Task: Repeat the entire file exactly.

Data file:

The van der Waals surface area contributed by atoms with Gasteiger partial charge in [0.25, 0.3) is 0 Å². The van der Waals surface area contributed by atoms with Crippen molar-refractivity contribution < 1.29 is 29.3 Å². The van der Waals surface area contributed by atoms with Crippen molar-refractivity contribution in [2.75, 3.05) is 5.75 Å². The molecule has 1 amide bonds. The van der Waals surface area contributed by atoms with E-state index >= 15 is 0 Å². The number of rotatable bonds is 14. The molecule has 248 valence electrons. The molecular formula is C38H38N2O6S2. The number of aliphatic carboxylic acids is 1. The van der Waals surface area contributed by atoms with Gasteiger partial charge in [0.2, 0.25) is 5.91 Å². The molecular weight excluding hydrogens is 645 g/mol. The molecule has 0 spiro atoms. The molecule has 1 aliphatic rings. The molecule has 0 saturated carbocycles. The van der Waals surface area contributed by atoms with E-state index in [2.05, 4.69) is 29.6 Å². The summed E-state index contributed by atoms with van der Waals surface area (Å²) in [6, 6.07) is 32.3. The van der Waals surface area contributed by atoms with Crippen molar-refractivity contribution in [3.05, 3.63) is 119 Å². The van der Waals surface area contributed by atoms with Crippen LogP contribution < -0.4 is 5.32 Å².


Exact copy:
The van der Waals surface area contributed by atoms with Gasteiger partial charge in [0.25, 0.3) is 0 Å². The van der Waals surface area contributed by atoms with Crippen molar-refractivity contribution < 1.29 is 29.3 Å². The van der Waals surface area contributed by atoms with Crippen molar-refractivity contribution in [2.75, 3.05) is 5.75 Å². The molecule has 1 amide bonds. The van der Waals surface area contributed by atoms with E-state index >= 15 is 0 Å². The number of rotatable bonds is 14. The molecule has 248 valence electrons. The molecular formula is C38H38N2O6S2. The number of aliphatic carboxylic acids is 1. The van der Waals surface area contributed by atoms with Gasteiger partial charge in [0.2, 0.25) is 5.91 Å². The molecular weight excluding hydrogens is 645 g/mol. The molecule has 0 spiro atoms. The molecule has 1 aliphatic rings. The molecule has 0 saturated carbocycles. The van der Waals surface area contributed by atoms with E-state index in [2.05, 4.69) is 29.6 Å². The summed E-state index contributed by atoms with van der Waals surface area (Å²) in [6, 6.07) is 32.3. The van der Waals surface area contributed by atoms with Crippen molar-refractivity contribution in [3.05, 3.63) is 119 Å². The van der Waals surface area contributed by atoms with Crippen LogP contribution < -0.4 is 5.32 Å².